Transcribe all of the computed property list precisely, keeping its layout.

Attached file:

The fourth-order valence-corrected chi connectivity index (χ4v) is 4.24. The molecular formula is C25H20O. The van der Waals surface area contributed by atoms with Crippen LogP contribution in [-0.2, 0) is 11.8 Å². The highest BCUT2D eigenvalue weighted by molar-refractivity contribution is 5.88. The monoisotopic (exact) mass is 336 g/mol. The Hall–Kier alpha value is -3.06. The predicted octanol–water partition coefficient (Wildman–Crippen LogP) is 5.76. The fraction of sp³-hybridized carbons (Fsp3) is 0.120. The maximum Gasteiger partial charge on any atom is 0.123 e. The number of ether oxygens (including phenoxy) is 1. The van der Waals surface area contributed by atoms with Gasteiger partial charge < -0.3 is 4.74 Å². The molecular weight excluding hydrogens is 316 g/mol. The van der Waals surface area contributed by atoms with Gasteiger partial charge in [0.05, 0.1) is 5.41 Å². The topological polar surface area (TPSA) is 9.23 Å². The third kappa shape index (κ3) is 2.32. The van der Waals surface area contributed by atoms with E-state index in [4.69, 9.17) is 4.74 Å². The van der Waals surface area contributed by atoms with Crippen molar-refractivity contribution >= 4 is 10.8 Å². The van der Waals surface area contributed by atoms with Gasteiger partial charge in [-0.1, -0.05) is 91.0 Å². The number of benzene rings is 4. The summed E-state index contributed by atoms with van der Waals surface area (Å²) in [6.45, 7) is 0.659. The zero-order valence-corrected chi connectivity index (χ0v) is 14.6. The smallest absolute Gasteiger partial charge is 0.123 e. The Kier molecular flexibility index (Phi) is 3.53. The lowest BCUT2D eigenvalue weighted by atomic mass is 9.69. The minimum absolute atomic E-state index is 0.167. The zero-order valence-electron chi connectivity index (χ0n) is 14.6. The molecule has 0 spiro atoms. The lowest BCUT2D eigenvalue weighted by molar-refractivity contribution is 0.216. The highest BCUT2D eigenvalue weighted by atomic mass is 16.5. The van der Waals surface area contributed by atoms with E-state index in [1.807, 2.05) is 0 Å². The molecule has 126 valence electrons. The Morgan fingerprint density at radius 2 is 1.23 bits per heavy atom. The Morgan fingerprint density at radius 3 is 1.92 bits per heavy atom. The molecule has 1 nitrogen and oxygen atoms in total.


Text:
The fourth-order valence-corrected chi connectivity index (χ4v) is 4.24. The molecular formula is C25H20O. The van der Waals surface area contributed by atoms with Crippen LogP contribution in [-0.2, 0) is 11.8 Å². The highest BCUT2D eigenvalue weighted by molar-refractivity contribution is 5.88. The monoisotopic (exact) mass is 336 g/mol. The Hall–Kier alpha value is -3.06. The predicted octanol–water partition coefficient (Wildman–Crippen LogP) is 5.76. The fraction of sp³-hybridized carbons (Fsp3) is 0.120. The maximum Gasteiger partial charge on any atom is 0.123 e. The number of ether oxygens (including phenoxy) is 1. The van der Waals surface area contributed by atoms with Gasteiger partial charge < -0.3 is 4.74 Å². The molecular weight excluding hydrogens is 316 g/mol. The van der Waals surface area contributed by atoms with Gasteiger partial charge in [0.05, 0.1) is 5.41 Å². The topological polar surface area (TPSA) is 9.23 Å². The third kappa shape index (κ3) is 2.32. The van der Waals surface area contributed by atoms with E-state index in [4.69, 9.17) is 4.74 Å². The van der Waals surface area contributed by atoms with Crippen molar-refractivity contribution >= 4 is 10.8 Å². The van der Waals surface area contributed by atoms with Gasteiger partial charge in [-0.1, -0.05) is 91.0 Å². The number of benzene rings is 4. The summed E-state index contributed by atoms with van der Waals surface area (Å²) in [6.45, 7) is 0.659. The zero-order valence-corrected chi connectivity index (χ0v) is 14.6. The smallest absolute Gasteiger partial charge is 0.123 e. The Kier molecular flexibility index (Phi) is 3.53. The lowest BCUT2D eigenvalue weighted by atomic mass is 9.69. The minimum absolute atomic E-state index is 0.167. The zero-order valence-electron chi connectivity index (χ0n) is 14.6. The molecule has 0 spiro atoms. The lowest BCUT2D eigenvalue weighted by molar-refractivity contribution is 0.216. The highest BCUT2D eigenvalue weighted by atomic mass is 16.5. The van der Waals surface area contributed by atoms with E-state index in [1.807, 2.05) is 0 Å². The molecule has 126 valence electrons. The Morgan fingerprint density at radius 2 is 1.23 bits per heavy atom. The Morgan fingerprint density at radius 3 is 1.92 bits per heavy atom. The molecule has 1 nitrogen and oxygen atoms in total.